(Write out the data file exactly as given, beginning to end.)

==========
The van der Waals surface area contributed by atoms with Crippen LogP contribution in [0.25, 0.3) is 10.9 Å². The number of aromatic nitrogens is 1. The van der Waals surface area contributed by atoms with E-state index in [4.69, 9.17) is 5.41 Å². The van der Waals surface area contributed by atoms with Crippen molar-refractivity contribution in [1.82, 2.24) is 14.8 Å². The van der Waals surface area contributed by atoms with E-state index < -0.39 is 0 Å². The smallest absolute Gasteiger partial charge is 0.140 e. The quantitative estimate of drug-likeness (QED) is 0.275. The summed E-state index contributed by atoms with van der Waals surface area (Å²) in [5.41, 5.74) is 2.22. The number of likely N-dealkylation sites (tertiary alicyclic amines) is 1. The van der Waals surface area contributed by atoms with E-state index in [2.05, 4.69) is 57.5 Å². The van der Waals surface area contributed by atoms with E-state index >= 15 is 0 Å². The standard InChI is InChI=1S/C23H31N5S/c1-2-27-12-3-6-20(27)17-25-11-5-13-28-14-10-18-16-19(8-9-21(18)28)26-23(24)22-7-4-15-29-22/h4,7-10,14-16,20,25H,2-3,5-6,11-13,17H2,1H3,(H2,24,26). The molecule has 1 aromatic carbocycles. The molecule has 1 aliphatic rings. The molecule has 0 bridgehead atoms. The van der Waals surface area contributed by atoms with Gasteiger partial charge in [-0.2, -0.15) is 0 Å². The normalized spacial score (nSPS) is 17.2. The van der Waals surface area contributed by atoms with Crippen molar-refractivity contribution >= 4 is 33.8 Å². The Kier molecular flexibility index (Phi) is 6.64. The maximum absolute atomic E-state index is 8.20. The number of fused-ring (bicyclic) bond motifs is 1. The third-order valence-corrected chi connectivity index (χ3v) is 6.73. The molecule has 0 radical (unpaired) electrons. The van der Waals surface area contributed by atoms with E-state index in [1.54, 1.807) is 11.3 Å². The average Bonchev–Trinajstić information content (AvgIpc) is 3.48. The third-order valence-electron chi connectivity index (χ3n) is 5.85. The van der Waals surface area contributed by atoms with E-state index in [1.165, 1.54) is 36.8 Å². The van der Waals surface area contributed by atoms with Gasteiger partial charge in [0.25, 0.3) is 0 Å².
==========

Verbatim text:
The van der Waals surface area contributed by atoms with Crippen LogP contribution in [0.25, 0.3) is 10.9 Å². The number of aromatic nitrogens is 1. The van der Waals surface area contributed by atoms with E-state index in [4.69, 9.17) is 5.41 Å². The van der Waals surface area contributed by atoms with Crippen molar-refractivity contribution in [1.82, 2.24) is 14.8 Å². The van der Waals surface area contributed by atoms with E-state index < -0.39 is 0 Å². The smallest absolute Gasteiger partial charge is 0.140 e. The quantitative estimate of drug-likeness (QED) is 0.275. The summed E-state index contributed by atoms with van der Waals surface area (Å²) in [5.41, 5.74) is 2.22. The number of likely N-dealkylation sites (tertiary alicyclic amines) is 1. The van der Waals surface area contributed by atoms with E-state index in [2.05, 4.69) is 57.5 Å². The van der Waals surface area contributed by atoms with E-state index >= 15 is 0 Å². The standard InChI is InChI=1S/C23H31N5S/c1-2-27-12-3-6-20(27)17-25-11-5-13-28-14-10-18-16-19(8-9-21(18)28)26-23(24)22-7-4-15-29-22/h4,7-10,14-16,20,25H,2-3,5-6,11-13,17H2,1H3,(H2,24,26). The molecule has 1 aromatic carbocycles. The molecule has 1 aliphatic rings. The molecule has 0 bridgehead atoms. The van der Waals surface area contributed by atoms with Gasteiger partial charge in [-0.2, -0.15) is 0 Å². The normalized spacial score (nSPS) is 17.2. The van der Waals surface area contributed by atoms with Crippen molar-refractivity contribution >= 4 is 33.8 Å². The Kier molecular flexibility index (Phi) is 6.64. The maximum absolute atomic E-state index is 8.20. The number of fused-ring (bicyclic) bond motifs is 1. The third-order valence-corrected chi connectivity index (χ3v) is 6.73. The molecule has 0 radical (unpaired) electrons. The van der Waals surface area contributed by atoms with E-state index in [1.54, 1.807) is 11.3 Å². The average Bonchev–Trinajstić information content (AvgIpc) is 3.48. The third-order valence-electron chi connectivity index (χ3n) is 5.85. The van der Waals surface area contributed by atoms with E-state index in [1.165, 1.54) is 36.8 Å². The van der Waals surface area contributed by atoms with Gasteiger partial charge in [0.25, 0.3) is 0 Å².